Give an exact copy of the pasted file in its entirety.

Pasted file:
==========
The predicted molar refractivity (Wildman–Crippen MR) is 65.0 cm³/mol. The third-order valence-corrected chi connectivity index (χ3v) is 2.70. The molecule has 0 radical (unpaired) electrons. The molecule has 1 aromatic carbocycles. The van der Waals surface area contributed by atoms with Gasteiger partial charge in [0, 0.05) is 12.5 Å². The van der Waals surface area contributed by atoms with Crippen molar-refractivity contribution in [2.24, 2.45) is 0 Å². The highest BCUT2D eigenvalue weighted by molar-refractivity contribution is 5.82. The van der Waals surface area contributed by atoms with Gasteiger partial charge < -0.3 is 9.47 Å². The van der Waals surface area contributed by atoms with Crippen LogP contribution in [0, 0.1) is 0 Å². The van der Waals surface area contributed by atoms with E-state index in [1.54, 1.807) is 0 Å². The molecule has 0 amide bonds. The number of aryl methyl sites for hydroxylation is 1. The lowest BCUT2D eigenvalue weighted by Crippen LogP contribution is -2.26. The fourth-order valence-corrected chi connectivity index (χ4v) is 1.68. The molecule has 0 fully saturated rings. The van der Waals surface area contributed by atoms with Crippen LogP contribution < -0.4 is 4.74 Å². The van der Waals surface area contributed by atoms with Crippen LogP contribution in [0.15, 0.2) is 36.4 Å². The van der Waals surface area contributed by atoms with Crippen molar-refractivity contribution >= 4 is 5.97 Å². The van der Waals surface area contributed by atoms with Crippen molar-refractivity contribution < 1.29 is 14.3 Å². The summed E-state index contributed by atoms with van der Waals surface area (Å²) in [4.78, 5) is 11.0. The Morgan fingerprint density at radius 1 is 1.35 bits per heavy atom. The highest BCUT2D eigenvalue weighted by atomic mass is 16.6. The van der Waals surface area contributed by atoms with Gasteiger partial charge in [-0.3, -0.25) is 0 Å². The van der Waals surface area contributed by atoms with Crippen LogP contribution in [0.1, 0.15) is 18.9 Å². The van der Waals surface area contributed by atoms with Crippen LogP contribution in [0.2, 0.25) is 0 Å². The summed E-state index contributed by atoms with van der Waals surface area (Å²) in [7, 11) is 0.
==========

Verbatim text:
The predicted molar refractivity (Wildman–Crippen MR) is 65.0 cm³/mol. The third-order valence-corrected chi connectivity index (χ3v) is 2.70. The molecule has 0 radical (unpaired) electrons. The molecule has 1 aromatic carbocycles. The van der Waals surface area contributed by atoms with Gasteiger partial charge in [0, 0.05) is 12.5 Å². The van der Waals surface area contributed by atoms with Crippen molar-refractivity contribution in [2.24, 2.45) is 0 Å². The highest BCUT2D eigenvalue weighted by molar-refractivity contribution is 5.82. The van der Waals surface area contributed by atoms with Gasteiger partial charge < -0.3 is 9.47 Å². The van der Waals surface area contributed by atoms with Crippen LogP contribution in [0, 0.1) is 0 Å². The van der Waals surface area contributed by atoms with E-state index in [1.54, 1.807) is 0 Å². The molecule has 0 amide bonds. The number of aryl methyl sites for hydroxylation is 1. The lowest BCUT2D eigenvalue weighted by Crippen LogP contribution is -2.26. The fourth-order valence-corrected chi connectivity index (χ4v) is 1.68. The molecule has 0 fully saturated rings. The van der Waals surface area contributed by atoms with Crippen LogP contribution < -0.4 is 4.74 Å². The van der Waals surface area contributed by atoms with Crippen LogP contribution in [0.15, 0.2) is 36.4 Å². The van der Waals surface area contributed by atoms with Crippen molar-refractivity contribution >= 4 is 5.97 Å². The van der Waals surface area contributed by atoms with Crippen molar-refractivity contribution < 1.29 is 14.3 Å². The summed E-state index contributed by atoms with van der Waals surface area (Å²) in [4.78, 5) is 11.0. The Morgan fingerprint density at radius 1 is 1.35 bits per heavy atom. The highest BCUT2D eigenvalue weighted by atomic mass is 16.6. The van der Waals surface area contributed by atoms with Gasteiger partial charge in [-0.3, -0.25) is 0 Å². The van der Waals surface area contributed by atoms with Crippen LogP contribution in [0.1, 0.15) is 18.9 Å². The van der Waals surface area contributed by atoms with Crippen LogP contribution in [0.2, 0.25) is 0 Å². The summed E-state index contributed by atoms with van der Waals surface area (Å²) in [7, 11) is 0.